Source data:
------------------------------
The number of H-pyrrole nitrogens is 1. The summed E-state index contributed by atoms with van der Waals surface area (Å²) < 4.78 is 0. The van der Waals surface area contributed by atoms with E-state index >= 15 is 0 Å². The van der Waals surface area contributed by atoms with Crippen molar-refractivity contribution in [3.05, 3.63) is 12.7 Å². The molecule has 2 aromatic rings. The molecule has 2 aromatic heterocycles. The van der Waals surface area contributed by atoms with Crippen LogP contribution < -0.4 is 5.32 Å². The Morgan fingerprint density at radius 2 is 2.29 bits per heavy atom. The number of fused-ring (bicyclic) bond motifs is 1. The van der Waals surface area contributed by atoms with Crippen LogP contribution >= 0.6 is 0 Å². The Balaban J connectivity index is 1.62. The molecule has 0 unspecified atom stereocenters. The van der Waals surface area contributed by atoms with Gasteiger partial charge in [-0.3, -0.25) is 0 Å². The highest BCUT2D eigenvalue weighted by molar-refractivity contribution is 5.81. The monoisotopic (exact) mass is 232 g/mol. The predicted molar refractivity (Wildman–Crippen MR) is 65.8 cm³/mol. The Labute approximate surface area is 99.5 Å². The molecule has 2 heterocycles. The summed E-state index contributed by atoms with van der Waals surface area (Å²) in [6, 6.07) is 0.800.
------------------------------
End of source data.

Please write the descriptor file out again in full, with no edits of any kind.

The number of H-pyrrole nitrogens is 1. The summed E-state index contributed by atoms with van der Waals surface area (Å²) < 4.78 is 0. The van der Waals surface area contributed by atoms with E-state index >= 15 is 0 Å². The van der Waals surface area contributed by atoms with Crippen molar-refractivity contribution in [3.05, 3.63) is 12.7 Å². The molecule has 2 aromatic rings. The molecule has 2 aromatic heterocycles. The van der Waals surface area contributed by atoms with Crippen LogP contribution < -0.4 is 5.32 Å². The Morgan fingerprint density at radius 2 is 2.29 bits per heavy atom. The number of fused-ring (bicyclic) bond motifs is 1. The van der Waals surface area contributed by atoms with Crippen LogP contribution >= 0.6 is 0 Å². The Balaban J connectivity index is 1.62. The molecule has 0 unspecified atom stereocenters. The van der Waals surface area contributed by atoms with Gasteiger partial charge in [-0.3, -0.25) is 0 Å². The highest BCUT2D eigenvalue weighted by molar-refractivity contribution is 5.81. The monoisotopic (exact) mass is 232 g/mol. The predicted molar refractivity (Wildman–Crippen MR) is 65.8 cm³/mol. The Labute approximate surface area is 99.5 Å². The molecule has 2 heterocycles. The summed E-state index contributed by atoms with van der Waals surface area (Å²) in [6, 6.07) is 0.800.